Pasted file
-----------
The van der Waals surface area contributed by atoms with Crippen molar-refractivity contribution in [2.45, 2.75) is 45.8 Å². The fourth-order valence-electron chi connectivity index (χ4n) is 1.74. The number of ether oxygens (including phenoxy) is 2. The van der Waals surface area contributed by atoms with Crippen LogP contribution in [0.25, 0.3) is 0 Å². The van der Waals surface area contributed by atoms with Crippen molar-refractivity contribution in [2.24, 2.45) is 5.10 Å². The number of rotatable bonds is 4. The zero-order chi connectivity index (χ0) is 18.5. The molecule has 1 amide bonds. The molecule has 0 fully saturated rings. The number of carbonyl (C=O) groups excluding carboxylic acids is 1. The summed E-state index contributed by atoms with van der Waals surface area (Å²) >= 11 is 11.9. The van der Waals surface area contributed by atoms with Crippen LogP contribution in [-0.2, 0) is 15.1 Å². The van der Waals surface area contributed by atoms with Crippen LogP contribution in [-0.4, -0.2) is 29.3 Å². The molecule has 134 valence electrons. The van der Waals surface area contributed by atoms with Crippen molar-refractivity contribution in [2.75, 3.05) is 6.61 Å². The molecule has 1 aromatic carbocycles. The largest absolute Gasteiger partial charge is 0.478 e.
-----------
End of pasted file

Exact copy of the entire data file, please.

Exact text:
The van der Waals surface area contributed by atoms with Crippen molar-refractivity contribution in [2.45, 2.75) is 45.8 Å². The fourth-order valence-electron chi connectivity index (χ4n) is 1.74. The number of ether oxygens (including phenoxy) is 2. The van der Waals surface area contributed by atoms with Crippen LogP contribution in [0.25, 0.3) is 0 Å². The van der Waals surface area contributed by atoms with Crippen molar-refractivity contribution in [2.24, 2.45) is 5.10 Å². The number of rotatable bonds is 4. The zero-order chi connectivity index (χ0) is 18.5. The molecule has 1 amide bonds. The molecule has 0 fully saturated rings. The number of carbonyl (C=O) groups excluding carboxylic acids is 1. The summed E-state index contributed by atoms with van der Waals surface area (Å²) >= 11 is 11.9. The van der Waals surface area contributed by atoms with Crippen LogP contribution in [-0.2, 0) is 15.1 Å². The van der Waals surface area contributed by atoms with Crippen LogP contribution in [-0.4, -0.2) is 29.3 Å². The molecule has 134 valence electrons. The van der Waals surface area contributed by atoms with Crippen molar-refractivity contribution in [2.75, 3.05) is 6.61 Å². The molecule has 1 aromatic carbocycles. The largest absolute Gasteiger partial charge is 0.478 e.